or skipping foundational courses, so they are

less prepared for advanced courses. On the

other hand, they are taking more advanced

courses, assuring that their lack of preparation

will be exposed!

Currently, the greatest growth in the high

school curriculum is in courses that have

traditionally been taught in colleges. The

greatest growth in the college curriculum is in

courses that have traditionally been taught in

high schools. It is not clear that either

institution is serving its clients very well.

--Dr. Bernard Madison, Chair of the MAA Task

Force on Articulation, 2002

But back to our history Buoyed by their success

with the College admission exams and the AP

program, the CEEB (which had now become simply

the College Board) sought to clarify the

secondary curriculum with another college study.

It came out in 1983. The basic competencies for

mathematics were

- The ability to perform, with reasonable accuracy,

the computations of addition, subtraction,

multiplication, and division using natural

numbers, fractions, decimals, and integers. - The ability to make and use measurements in both

traditional and metric units. - The ability to use effectively the mathematics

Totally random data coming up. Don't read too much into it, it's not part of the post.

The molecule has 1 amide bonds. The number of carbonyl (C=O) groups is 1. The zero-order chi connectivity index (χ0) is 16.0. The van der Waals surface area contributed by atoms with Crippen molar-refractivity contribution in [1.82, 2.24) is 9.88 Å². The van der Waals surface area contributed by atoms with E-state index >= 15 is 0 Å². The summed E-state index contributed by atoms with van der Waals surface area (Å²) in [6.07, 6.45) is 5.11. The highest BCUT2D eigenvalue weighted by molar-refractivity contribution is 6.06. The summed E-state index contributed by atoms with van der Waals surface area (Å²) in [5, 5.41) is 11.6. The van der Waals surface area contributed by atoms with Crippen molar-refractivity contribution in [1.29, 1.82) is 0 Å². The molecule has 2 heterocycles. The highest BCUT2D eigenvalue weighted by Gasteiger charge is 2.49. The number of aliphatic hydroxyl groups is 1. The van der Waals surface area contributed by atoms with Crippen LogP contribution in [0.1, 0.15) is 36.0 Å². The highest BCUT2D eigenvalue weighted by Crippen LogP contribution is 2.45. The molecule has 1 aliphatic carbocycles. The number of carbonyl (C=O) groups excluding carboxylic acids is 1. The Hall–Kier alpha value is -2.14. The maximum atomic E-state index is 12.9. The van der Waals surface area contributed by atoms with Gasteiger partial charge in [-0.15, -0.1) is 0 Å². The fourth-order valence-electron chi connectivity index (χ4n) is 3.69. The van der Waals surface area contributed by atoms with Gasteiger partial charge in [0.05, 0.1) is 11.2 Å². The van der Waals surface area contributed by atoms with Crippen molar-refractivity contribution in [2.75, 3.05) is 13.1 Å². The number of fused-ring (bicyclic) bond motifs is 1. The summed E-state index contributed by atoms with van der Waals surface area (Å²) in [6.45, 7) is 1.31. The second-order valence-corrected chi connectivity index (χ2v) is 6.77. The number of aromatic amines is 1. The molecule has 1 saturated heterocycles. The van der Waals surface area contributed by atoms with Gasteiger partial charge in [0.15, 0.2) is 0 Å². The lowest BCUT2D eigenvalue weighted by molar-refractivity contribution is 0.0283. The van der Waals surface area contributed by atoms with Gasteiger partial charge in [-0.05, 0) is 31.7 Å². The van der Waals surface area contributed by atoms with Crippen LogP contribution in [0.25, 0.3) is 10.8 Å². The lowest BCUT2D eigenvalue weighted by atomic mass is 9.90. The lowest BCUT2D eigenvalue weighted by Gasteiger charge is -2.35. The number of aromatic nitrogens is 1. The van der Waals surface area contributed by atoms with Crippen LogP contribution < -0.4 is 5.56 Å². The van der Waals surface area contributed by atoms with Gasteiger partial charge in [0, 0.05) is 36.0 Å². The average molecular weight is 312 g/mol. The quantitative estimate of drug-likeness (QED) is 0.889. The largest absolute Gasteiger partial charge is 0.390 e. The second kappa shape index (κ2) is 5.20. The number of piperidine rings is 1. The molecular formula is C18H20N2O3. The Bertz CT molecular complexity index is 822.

of- integers, fractions, and decimals-

ratios, proportions, and percentages- roots and

powers- algebra- geometry - The ability to make estimates and approximations,

and to judge the reasonableness of a result. - The ability to formulate and solve a problem in

mathematical terms. - The ability to select and use appropriate

approaches and tools in solving problems (mental

computation, trial and error, paper-and-pencil

techniques, calculator, and computer - The ability to use elementary concepts of

probability and statistics.

Ironically, it was that very same year, 1983,

that another document was published, destined to

change the rules for high school academic

preparation for years to come A Nation at Risk

The Imperative for Educational reform

From A Nation at Risk If an unfriendly foreign

power had attempted to impose on America the

mediocre educational performance that exists

today, we might well have viewed it as an act of

war.

Response to A Nation At Risk was immediate,

reminiscent of the post-war angst that led to the

New Math.

NCTM had published An Agenda for Action in 1980.

It set into motion the movement that would result

in the Standards in 1989. Another 1989 document,

Everybody Counts from the National Research

Council, sought to mobilize the public.